# “Abstract” in caps font for article class

I'm submitting a paper that must be written using the article class. But I prefer the way the word "abstract" in the all caps font I've seen in some papers. Is there a way to replicate this? Here's an example of what I'm talking about: http://www.siam.org/students/siuro/vol6/S01125.pdf

• Have you tried \renewcommand\abstractname{\textsc{Abstract}}? – Xavier May 16 '13 at 1:09
• – Werner May 16 '13 at 1:41

The abstract name is saved inside the \abstractname variable (for internationalization purpose). So an easy way to hack this is to redefine that variable to force small caps, i.e.

\renewcommand\abstractname{\textsc{Abstract}}


Using the standard article.cls class, you won't however notice any difference. But take a closer look at your log file, and you will notice the following:

LaTeX Font Warning: Font shape OT1/cmr/bx/sc' undefined
(Font) using OT1/cmr/bx/n' instead on input line 4.

What happens is that LaTeX tries to typeset the abstract title both in bold (as instructed by article.cls and in small caps (as instructed by our code above). But the standard Computer Modern font doesn't provide such a font variant!

Hence, to get it to work, you either need to switch to a font that provides a bold small caps variant, such as Linux Libertine (\usepackage{libertine}), or to cancel out the bold option, i.e.

\renewcommand\abstractname{\normalfont\textsc{Abstract}}

• The best method to start in a fresh state is to use \normalfont or \textnormal{...} – egreg May 16 '13 at 8:47
• @egreg Right, I'll change that! – Xavier May 16 '13 at 14:55
• This is good, as I can change it to whatever style I like! – Yan King Yin May 12 '15 at 0:03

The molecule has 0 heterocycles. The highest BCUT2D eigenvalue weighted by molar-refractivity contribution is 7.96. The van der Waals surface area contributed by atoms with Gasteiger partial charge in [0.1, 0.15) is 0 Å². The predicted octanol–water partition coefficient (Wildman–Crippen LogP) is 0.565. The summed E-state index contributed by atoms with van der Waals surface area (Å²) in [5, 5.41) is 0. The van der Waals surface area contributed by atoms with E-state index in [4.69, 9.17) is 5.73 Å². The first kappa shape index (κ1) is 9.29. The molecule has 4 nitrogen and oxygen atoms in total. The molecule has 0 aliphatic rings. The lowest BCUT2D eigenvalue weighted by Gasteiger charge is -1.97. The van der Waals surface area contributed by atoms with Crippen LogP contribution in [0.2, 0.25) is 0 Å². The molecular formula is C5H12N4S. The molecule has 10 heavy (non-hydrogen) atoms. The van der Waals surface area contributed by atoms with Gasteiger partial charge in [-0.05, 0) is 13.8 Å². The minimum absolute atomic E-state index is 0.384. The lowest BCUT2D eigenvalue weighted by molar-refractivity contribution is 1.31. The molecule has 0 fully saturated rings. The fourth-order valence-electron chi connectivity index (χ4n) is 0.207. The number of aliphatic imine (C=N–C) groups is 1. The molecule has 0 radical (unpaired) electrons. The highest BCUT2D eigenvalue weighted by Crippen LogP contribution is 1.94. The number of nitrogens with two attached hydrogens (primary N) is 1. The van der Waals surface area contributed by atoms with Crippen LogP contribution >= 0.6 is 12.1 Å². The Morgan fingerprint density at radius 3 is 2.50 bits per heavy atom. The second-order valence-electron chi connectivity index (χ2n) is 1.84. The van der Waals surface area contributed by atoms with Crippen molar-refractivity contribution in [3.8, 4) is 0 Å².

People in charge with journal or conference proceedings typesetting have two strategies available:

1. publish a class that authors of submissions should stick to, or
2. ask contributors to use the article class.

Both strategies have pros and cons. Strategy 1 requires contributors to read a short manual for the special class, download the class and put it in some good place on their machine; strategy 2 is easier, but more dangerous for copy editors.

Why is it more dangerous? Because contributors will try tweaking the output to their own tastes, rather than keeping it as generic as possible.

So, changing how "Abstract" is printed is none of your business, but the copy editors'. Leave it as is, the copy editors will apply their choice anyway and the redefinion you make in your LaTeX document will only annoy them.

If, instead, you want to change the appearance of the "Abstract" tag to suit your tastes for your own documents, it's better to change the way the abstract is typeset:

\usepackage{etoolbox}
\patchcmd{\abstract}
{\bfseries\abstractname}
{\scshape\abstractname}
{}{}


In this way even documents where you print the abstract in different languages will do the right thing out of the box, if you use babel facilities:

<...>
\usepackage[italian,english]{babel}
<...>

\usepackage{etoolbox}

\patchcmd{\abstract}
{\bfseries\abstractname}
{\scshape\abstractname}
{}{}

\begin{document}

<...>

\begin{abstract}
This is the abstract in English.
\end{abstract}

\begin{otherlanguage}{italian}
\begin{abstract}
Questo è il sunto in italiano.
\end{abstract}
\end{otherlanguage}

<...>